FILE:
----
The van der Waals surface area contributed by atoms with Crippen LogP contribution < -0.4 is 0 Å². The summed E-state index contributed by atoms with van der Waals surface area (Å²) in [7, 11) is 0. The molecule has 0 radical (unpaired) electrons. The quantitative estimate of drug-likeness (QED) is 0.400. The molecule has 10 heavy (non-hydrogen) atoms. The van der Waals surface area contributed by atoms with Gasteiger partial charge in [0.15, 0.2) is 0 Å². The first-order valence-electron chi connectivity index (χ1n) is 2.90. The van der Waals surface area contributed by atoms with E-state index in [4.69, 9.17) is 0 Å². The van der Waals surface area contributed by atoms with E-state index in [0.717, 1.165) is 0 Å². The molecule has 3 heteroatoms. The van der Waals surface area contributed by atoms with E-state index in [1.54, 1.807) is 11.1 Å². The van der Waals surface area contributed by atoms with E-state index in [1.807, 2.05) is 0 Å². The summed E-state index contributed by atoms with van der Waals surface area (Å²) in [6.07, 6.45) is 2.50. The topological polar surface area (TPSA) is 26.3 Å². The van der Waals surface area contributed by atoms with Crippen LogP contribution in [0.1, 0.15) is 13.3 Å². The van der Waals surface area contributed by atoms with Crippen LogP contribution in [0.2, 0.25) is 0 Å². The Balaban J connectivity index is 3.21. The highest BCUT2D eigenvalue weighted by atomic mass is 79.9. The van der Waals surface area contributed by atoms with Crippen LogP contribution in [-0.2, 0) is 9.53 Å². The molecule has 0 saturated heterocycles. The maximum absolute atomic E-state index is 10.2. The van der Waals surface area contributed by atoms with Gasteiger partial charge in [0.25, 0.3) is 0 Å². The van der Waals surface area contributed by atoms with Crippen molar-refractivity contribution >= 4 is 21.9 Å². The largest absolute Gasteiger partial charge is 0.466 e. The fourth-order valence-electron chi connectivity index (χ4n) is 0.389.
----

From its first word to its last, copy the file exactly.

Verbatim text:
The van der Waals surface area contributed by atoms with Crippen LogP contribution < -0.4 is 0 Å². The summed E-state index contributed by atoms with van der Waals surface area (Å²) in [7, 11) is 0. The molecule has 0 radical (unpaired) electrons. The quantitative estimate of drug-likeness (QED) is 0.400. The molecule has 10 heavy (non-hydrogen) atoms. The van der Waals surface area contributed by atoms with Gasteiger partial charge in [0.15, 0.2) is 0 Å². The first-order valence-electron chi connectivity index (χ1n) is 2.90. The van der Waals surface area contributed by atoms with E-state index in [4.69, 9.17) is 0 Å². The van der Waals surface area contributed by atoms with E-state index in [0.717, 1.165) is 0 Å². The molecule has 3 heteroatoms. The van der Waals surface area contributed by atoms with E-state index in [1.54, 1.807) is 11.1 Å². The van der Waals surface area contributed by atoms with E-state index in [1.807, 2.05) is 0 Å². The summed E-state index contributed by atoms with van der Waals surface area (Å²) in [6.07, 6.45) is 2.50. The topological polar surface area (TPSA) is 26.3 Å². The van der Waals surface area contributed by atoms with Crippen LogP contribution in [0.1, 0.15) is 13.3 Å². The van der Waals surface area contributed by atoms with Crippen LogP contribution in [0.2, 0.25) is 0 Å². The Balaban J connectivity index is 3.21. The highest BCUT2D eigenvalue weighted by atomic mass is 79.9. The van der Waals surface area contributed by atoms with Crippen LogP contribution in [-0.2, 0) is 9.53 Å². The molecule has 0 saturated heterocycles. The maximum absolute atomic E-state index is 10.2. The van der Waals surface area contributed by atoms with Gasteiger partial charge in [0.25, 0.3) is 0 Å². The van der Waals surface area contributed by atoms with Crippen molar-refractivity contribution >= 4 is 21.9 Å². The largest absolute Gasteiger partial charge is 0.466 e. The fourth-order valence-electron chi connectivity index (χ4n) is 0.389.